The Legislature, when it enacted Act No. 354, could have declared, but did not, that an annexation determination

[ 1 Pa. Commw. Page 631]

    by the Council of Basic Education, an adjunct and arm of the State Board of Education, is judicial in nature and adjudicative. Its failure to do so indicates an acceptance of previous interpretations by the courts in regard to these matters and creates a presumption that such previous interpretations are in accord with legislative intent. Comm. v. Willson Products, 412 Pa. 78, 194 A.2d 162 (1963). In Lock Estate, 431 Pa. 251, 262, 244 A.2d 677, 682 (1968), the Court, in its opinion, stated: "The Statutory Construction Act, Act of May 28, 1937, P.L. 1019, art. IV, § 52, 46 P.S. § 552 provides in part as follows: 'In ascertaining the intention of the Legislature in the enactment of a law, the courts may be guided by the following presumption among others: . . . (4) That when a court of last resort has construed the language used in a law, the Legislature in subsequent laws on the same subject matter intend [sic] the same construction to be placed upon such language; . . .' It has been held, and rightly so, that where a decision of the Superior Court construing a statute was never modified by the Supreme Court, the presumption was that when the legislature subsequently enacted a similar statute dealing with the same subject matter, the legislature intended the same construction to be placed on the language of the subsequent statute. Duquesne Club v. Pittsburgh, 170 Pa. Superior Ct. 426, 87 A.2d 81 (1952); Toland v. Murphy Brothers, 172 Pa. Superior Ct. 484, 94 A.2d 156 (1953)."

An understanding of the impact of Esbenshade v. Department of Public Instruction, supra, on this appeal can best be achieved by a brief summary of the relevant events preceding the appeal. In 1952, a farm containing approximately 132 acres was annexed from Manheim Township, Lancaster County, to Lancaster City, for municipal purposes. On November 4, 1955, annexation of this land to the City, for school purposes, was denied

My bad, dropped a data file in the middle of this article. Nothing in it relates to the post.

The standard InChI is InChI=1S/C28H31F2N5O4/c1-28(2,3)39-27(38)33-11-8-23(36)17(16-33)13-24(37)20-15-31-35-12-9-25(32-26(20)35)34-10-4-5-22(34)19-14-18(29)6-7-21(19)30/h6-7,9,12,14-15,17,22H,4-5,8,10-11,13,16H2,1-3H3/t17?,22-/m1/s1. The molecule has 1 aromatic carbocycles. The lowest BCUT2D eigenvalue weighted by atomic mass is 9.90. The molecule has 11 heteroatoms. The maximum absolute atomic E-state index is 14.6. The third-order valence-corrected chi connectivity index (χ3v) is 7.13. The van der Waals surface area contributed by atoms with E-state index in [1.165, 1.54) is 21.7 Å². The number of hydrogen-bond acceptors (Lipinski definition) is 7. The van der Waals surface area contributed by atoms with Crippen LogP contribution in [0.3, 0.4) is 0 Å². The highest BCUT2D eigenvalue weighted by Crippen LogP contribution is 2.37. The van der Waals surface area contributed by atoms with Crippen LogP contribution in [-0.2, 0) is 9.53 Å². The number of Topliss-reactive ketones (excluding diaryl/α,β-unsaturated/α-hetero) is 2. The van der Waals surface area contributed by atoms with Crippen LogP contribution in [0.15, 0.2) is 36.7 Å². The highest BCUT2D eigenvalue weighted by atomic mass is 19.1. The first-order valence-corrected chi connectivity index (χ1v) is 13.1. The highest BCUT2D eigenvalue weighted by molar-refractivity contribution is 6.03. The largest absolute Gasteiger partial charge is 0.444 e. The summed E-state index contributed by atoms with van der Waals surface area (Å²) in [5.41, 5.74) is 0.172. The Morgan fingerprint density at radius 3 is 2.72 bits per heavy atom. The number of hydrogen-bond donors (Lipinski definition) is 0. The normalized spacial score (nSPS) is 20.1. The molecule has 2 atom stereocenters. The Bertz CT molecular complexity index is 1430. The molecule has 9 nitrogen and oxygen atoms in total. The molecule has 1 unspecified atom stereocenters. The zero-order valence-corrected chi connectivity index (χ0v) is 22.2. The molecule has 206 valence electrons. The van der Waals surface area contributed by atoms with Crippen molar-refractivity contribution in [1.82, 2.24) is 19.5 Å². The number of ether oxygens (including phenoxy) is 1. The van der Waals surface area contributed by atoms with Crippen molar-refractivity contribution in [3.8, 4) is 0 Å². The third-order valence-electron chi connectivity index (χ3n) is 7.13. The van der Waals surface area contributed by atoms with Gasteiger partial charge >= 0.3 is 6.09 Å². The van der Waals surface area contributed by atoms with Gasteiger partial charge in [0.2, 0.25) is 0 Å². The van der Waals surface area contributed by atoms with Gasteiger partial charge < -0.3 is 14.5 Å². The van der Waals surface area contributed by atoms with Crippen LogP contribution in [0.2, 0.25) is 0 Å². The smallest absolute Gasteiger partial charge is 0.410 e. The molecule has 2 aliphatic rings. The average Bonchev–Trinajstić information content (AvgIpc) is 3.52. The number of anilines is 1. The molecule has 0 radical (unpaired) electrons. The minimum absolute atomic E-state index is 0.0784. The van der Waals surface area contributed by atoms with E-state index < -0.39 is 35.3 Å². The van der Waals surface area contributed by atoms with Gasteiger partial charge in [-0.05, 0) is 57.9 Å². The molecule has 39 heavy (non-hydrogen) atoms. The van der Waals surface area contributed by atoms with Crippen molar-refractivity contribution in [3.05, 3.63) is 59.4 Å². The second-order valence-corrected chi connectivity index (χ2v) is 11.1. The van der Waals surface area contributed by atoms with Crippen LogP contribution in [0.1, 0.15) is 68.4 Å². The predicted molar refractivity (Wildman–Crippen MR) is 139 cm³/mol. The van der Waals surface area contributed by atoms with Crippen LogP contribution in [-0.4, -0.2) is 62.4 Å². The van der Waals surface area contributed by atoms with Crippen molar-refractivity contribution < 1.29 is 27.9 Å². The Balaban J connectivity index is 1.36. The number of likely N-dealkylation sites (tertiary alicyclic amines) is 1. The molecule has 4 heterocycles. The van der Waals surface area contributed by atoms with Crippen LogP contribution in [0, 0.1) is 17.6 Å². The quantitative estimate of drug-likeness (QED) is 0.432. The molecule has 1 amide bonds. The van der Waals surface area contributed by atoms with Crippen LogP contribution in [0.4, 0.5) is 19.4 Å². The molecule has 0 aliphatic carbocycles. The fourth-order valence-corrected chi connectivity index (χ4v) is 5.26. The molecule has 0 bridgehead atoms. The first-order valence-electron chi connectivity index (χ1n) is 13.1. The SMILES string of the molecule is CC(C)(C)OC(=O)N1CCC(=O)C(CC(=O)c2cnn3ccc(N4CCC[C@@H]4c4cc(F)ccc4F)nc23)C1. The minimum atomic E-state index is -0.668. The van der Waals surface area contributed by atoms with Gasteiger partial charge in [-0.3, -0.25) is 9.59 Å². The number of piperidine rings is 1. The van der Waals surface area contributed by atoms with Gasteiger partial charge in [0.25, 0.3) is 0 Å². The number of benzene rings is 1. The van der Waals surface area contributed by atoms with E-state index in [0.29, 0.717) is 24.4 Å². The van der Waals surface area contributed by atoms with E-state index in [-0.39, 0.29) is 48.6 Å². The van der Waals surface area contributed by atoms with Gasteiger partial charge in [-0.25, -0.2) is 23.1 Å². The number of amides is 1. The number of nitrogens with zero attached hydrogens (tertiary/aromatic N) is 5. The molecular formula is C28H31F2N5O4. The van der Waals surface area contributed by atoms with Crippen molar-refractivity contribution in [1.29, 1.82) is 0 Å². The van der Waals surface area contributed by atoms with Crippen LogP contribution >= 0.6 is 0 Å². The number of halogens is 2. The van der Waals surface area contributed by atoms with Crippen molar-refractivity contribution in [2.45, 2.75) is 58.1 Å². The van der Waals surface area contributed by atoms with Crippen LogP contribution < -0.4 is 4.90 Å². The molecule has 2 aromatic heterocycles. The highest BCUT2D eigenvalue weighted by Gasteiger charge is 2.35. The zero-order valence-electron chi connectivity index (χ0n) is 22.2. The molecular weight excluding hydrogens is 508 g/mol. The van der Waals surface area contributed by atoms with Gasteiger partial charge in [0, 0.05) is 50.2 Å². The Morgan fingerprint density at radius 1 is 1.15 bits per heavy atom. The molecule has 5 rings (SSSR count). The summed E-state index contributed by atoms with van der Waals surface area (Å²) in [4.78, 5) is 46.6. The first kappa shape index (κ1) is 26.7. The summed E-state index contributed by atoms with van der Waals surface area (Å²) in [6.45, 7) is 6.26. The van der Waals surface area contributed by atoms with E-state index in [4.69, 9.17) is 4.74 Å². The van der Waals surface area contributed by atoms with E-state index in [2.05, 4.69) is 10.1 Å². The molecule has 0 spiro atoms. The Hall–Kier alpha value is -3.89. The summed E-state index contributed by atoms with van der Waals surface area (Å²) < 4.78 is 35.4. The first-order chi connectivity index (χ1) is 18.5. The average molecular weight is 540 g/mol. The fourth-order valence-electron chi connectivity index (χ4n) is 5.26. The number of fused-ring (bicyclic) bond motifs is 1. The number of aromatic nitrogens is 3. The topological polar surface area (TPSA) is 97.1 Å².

[ 1 Pa. Commw. Page 632]

    by the State Council of Education,*fn4 under the provisions of Section 228 of the Public School Code of 1949, 24 P.S. § 2-228. A second denial followed on February 26, 1958. In 1967 the Council of Basic Education was asked to reconsider the decision of the State Council of Education, and on July 10, 1968, the Council rendered an affirmative decision and approved annexation of said 132 acres to Lancaster City School District. Appellant appealed this decision to the State Board of Education which, on March 14, 1969, upheld the decision of the Council of Basic Education, and thereafter appellant, on April 11, 1969, took this instant appeal.

An examination of the School Code will reveal that no right of appeal from the action of the State Board of Education was given in this type of matter, although in many other matters it is expressly given. Where the legislation is silent as to the right of appeal or does not say that the decision of the administrative agency shall be non-appealable, an appeal may be taken in the nature of broad certiorari. Delaware County National Bank v. Campbell, 378 Pa. 311, 106 A.2d 416 (1954). However, the precondition to review by certiorari is that the order or action of the agency, board or commission must be judicial in nature and final. Keystone Raceway Corporation v. State Harness Racing Commission, 405 Pa. 1, 173 A.2d 97 (1961); Ritter Finance Co., Inc. v. Myers, 401 Pa. 467, 165 A.2d 246 (1960).

This requirement of judicial in nature returns us to Esbenshade v. Department of Public Instruction, supra, where it was ...